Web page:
500 Lambda Circle, Apt A, Wernersville, PA 19565 

Helping Those Who Need It Most - One Day At A Time
Question and Answer

 

7. My dear friend who is also my roommate has a cocaine addiction. He recently told me that he has spent all of his money on coke and feels out of control. He also expressed an interest in treatment, specifically an inpatient rehab. What can I do to support him? I do attend Alanon. Do you have any other suggestions? books? Thank you for your time! 

submitted by Sara

 

7.

Sara:

 First of all, I need to tell you how happy I am to hear that your roommate has expressed an interest in seeking treatment. But I am even more impressed by your interest in finding out what you can do to support your friend. This is the place where it all starts. You have opened the door to finding out more. I do not know if your friend will actually require inpatient care or not; most treatment these days is being done on an outpatient basis. You can encourage your friend to get a good evaluation and then follow the recommendations he is given. You can ask if He would like you to come along for support. Beyond that, you need to understand as much as you can both about addiction and about recovery.

 Most good treatment programs offer family education programs. These are not limited to just family members, but any significant person in relationship with an alcoholic or an addict. These programs are usually designed to give you "basic" information only. Most teach about the disease of addiction, it's effects on the family, and the recovery process. Al-Anon can also be a very good resource of information and a big help in setting appropriate limits. You will discover that recovery from addiction is his responsibility, and your responsibility it to yourself, but taking care of yourself can mean many different things.

The first place to start is to get as much information as you can about addiction. If you don't understand what it is, you have little hope of EFFECTIVELY dealing with it. You also will want to get information about recovery. All the do's and don'ts are important to learn. Addiction is cunning, baffling, and powerful - learn what to do for yourself first, and then learn what to do for your roommate. Two books that I can suggest are "Addiction and Grace" by Dr. Mays and "Caring for Ourselves" by Melody Beattie. Both are excellent resources, one on addiction and the other on recovery. Both can be ordered directly from my website.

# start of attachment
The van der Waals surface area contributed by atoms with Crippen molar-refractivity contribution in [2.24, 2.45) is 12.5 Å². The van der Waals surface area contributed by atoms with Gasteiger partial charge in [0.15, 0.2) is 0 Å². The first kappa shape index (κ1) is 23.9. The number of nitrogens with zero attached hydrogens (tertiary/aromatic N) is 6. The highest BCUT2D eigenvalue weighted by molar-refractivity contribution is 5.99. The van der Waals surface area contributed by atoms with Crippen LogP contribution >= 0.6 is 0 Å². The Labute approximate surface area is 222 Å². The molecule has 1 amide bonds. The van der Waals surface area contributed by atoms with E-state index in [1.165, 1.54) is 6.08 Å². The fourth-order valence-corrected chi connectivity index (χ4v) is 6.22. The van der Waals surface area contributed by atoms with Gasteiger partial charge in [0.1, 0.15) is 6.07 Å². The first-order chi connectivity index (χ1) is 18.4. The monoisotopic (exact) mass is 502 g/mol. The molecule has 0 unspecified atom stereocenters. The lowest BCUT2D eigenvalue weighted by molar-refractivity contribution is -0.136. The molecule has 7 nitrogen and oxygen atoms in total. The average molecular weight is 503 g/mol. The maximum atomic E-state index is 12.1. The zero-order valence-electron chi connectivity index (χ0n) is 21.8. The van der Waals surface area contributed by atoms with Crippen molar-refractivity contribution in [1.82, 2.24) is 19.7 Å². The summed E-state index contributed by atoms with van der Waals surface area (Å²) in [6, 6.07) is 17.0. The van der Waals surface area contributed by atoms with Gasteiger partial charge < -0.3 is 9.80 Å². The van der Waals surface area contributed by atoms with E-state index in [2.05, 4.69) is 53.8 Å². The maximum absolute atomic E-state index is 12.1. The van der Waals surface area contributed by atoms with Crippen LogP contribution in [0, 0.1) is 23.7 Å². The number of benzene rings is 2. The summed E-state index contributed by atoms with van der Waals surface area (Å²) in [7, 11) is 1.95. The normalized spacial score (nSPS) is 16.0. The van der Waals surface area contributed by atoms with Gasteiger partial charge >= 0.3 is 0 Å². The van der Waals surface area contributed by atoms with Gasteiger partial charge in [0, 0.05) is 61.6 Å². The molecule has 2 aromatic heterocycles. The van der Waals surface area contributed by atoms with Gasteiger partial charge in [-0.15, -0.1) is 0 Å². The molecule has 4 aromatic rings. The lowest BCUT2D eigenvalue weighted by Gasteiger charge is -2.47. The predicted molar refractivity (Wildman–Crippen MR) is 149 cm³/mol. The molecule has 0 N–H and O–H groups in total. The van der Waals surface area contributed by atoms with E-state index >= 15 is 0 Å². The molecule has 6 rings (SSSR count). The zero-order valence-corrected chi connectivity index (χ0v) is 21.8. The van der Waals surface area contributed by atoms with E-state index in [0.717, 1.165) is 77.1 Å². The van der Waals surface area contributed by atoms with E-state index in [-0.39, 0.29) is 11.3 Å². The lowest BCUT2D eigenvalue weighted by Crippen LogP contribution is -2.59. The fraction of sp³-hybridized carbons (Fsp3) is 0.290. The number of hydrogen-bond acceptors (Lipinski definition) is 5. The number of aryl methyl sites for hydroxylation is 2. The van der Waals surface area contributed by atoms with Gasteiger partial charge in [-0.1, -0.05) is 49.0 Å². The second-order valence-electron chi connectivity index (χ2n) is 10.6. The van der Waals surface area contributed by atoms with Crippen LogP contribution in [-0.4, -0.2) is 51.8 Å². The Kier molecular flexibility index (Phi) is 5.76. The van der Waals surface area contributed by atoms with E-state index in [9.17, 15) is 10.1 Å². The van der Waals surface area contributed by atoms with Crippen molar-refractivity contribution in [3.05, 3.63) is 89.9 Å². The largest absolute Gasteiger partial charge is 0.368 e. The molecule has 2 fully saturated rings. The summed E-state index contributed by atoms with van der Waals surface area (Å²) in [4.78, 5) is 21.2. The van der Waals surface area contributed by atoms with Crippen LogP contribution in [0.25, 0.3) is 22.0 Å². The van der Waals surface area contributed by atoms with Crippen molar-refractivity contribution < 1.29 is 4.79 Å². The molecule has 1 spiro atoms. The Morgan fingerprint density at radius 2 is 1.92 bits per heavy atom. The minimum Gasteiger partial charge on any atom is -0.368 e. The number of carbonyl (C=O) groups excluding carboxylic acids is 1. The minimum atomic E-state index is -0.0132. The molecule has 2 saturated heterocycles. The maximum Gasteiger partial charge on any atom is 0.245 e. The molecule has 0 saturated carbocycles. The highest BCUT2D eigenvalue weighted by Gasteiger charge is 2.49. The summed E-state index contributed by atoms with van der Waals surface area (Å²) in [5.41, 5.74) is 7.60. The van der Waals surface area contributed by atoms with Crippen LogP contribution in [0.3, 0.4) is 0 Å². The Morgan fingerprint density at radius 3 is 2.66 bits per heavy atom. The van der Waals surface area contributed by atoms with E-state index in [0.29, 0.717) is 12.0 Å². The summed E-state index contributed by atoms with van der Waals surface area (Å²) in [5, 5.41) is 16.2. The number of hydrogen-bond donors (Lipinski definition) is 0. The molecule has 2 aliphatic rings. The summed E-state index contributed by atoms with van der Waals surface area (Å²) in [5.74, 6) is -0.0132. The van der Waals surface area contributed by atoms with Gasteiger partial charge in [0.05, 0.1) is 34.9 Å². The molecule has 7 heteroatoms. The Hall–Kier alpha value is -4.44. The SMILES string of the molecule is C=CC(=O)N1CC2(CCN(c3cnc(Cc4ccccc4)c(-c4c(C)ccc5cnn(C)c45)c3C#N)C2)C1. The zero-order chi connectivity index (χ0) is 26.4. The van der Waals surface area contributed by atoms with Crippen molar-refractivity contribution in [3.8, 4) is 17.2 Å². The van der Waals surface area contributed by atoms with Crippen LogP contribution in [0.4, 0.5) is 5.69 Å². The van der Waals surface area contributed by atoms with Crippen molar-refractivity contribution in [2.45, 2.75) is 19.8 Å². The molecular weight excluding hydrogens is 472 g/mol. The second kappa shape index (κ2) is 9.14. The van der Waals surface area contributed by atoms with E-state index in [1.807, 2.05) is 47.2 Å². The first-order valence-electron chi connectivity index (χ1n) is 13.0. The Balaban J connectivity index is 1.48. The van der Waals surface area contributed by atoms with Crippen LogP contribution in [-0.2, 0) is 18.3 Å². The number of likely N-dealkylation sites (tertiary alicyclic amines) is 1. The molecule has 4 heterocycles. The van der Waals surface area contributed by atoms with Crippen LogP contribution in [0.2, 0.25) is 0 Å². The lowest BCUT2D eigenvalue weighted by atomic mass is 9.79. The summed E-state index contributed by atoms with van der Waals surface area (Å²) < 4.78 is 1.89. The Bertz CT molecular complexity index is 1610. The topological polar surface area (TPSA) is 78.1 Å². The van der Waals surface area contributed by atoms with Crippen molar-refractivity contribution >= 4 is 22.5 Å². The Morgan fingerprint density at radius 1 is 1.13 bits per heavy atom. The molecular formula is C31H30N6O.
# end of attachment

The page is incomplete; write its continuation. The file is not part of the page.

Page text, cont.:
Finally, and perhaps most important, recovery is not something done in isolation. Get with others who have been through this battle; they can be invaluable in this process. Build yourself a support group so that you receive what you need. You can't help others and give support unless you are willing to receive it as well. My thoughts and prayers go with you.

 

 


John, 

I want to express my gratitude for your response to my question. It was helpful and encouraging. I am going to order the books you suggested. I will keep utilizing your sight. I feel better knowing there is "recovery lane" and other places on the web where I can educate myself on this important and complex issue. It is bizarre to me that something so important to me and to so many others is shrouded in secrecy, shame, and lack of understanding. I feel like I am in the middle of a silent crisis. My roommate has opened up dialogue. I knew there was a big problem with cocaine, but I didn't know how to talk about the issue if he wasn't ready. Thank God he was able to bring it up. I can't believe how openly we are talking about this difficult subject. and you are right. This is the beginning of change. I will keep educating myself and I will keep growing!! Again thanks for your time and important work.

     

Sara